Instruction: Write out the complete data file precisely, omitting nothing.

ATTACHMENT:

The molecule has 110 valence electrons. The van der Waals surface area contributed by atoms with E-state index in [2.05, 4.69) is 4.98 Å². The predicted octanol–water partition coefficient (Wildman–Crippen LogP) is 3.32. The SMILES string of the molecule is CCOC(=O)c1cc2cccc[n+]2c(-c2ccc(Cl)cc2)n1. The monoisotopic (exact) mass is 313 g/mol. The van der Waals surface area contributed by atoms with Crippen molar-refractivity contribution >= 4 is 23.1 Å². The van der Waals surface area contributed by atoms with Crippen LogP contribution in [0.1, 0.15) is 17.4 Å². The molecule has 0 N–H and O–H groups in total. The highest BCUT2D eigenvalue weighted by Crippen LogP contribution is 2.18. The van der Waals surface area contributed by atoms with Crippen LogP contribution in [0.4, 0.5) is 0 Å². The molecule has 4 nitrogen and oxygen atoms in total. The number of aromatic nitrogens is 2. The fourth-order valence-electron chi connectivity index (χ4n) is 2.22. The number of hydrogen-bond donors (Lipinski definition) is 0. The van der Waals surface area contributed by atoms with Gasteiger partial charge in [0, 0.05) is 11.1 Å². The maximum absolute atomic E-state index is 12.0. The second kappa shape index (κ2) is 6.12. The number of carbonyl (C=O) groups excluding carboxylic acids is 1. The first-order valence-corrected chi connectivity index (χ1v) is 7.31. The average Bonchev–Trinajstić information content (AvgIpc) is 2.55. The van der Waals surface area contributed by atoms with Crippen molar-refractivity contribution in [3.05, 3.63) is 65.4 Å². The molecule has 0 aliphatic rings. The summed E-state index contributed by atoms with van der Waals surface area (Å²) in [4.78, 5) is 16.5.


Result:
The molecule has 110 valence electrons. The van der Waals surface area contributed by atoms with E-state index in [2.05, 4.69) is 4.98 Å². The predicted octanol–water partition coefficient (Wildman–Crippen LogP) is 3.32. The SMILES string of the molecule is CCOC(=O)c1cc2cccc[n+]2c(-c2ccc(Cl)cc2)n1. The monoisotopic (exact) mass is 313 g/mol. The van der Waals surface area contributed by atoms with Crippen molar-refractivity contribution >= 4 is 23.1 Å². The van der Waals surface area contributed by atoms with Crippen LogP contribution in [0.1, 0.15) is 17.4 Å². The molecule has 0 N–H and O–H groups in total. The highest BCUT2D eigenvalue weighted by Crippen LogP contribution is 2.18. The van der Waals surface area contributed by atoms with Crippen LogP contribution in [0.4, 0.5) is 0 Å². The molecule has 4 nitrogen and oxygen atoms in total. The number of aromatic nitrogens is 2. The fourth-order valence-electron chi connectivity index (χ4n) is 2.22. The number of hydrogen-bond donors (Lipinski definition) is 0. The van der Waals surface area contributed by atoms with Gasteiger partial charge in [0, 0.05) is 11.1 Å². The maximum absolute atomic E-state index is 12.0. The second kappa shape index (κ2) is 6.12. The number of carbonyl (C=O) groups excluding carboxylic acids is 1. The first-order valence-corrected chi connectivity index (χ1v) is 7.31. The average Bonchev–Trinajstić information content (AvgIpc) is 2.55. The van der Waals surface area contributed by atoms with Crippen molar-refractivity contribution in [3.05, 3.63) is 65.4 Å². The molecule has 0 aliphatic rings. The summed E-state index contributed by atoms with van der Waals surface area (Å²) in [4.78, 5) is 16.5.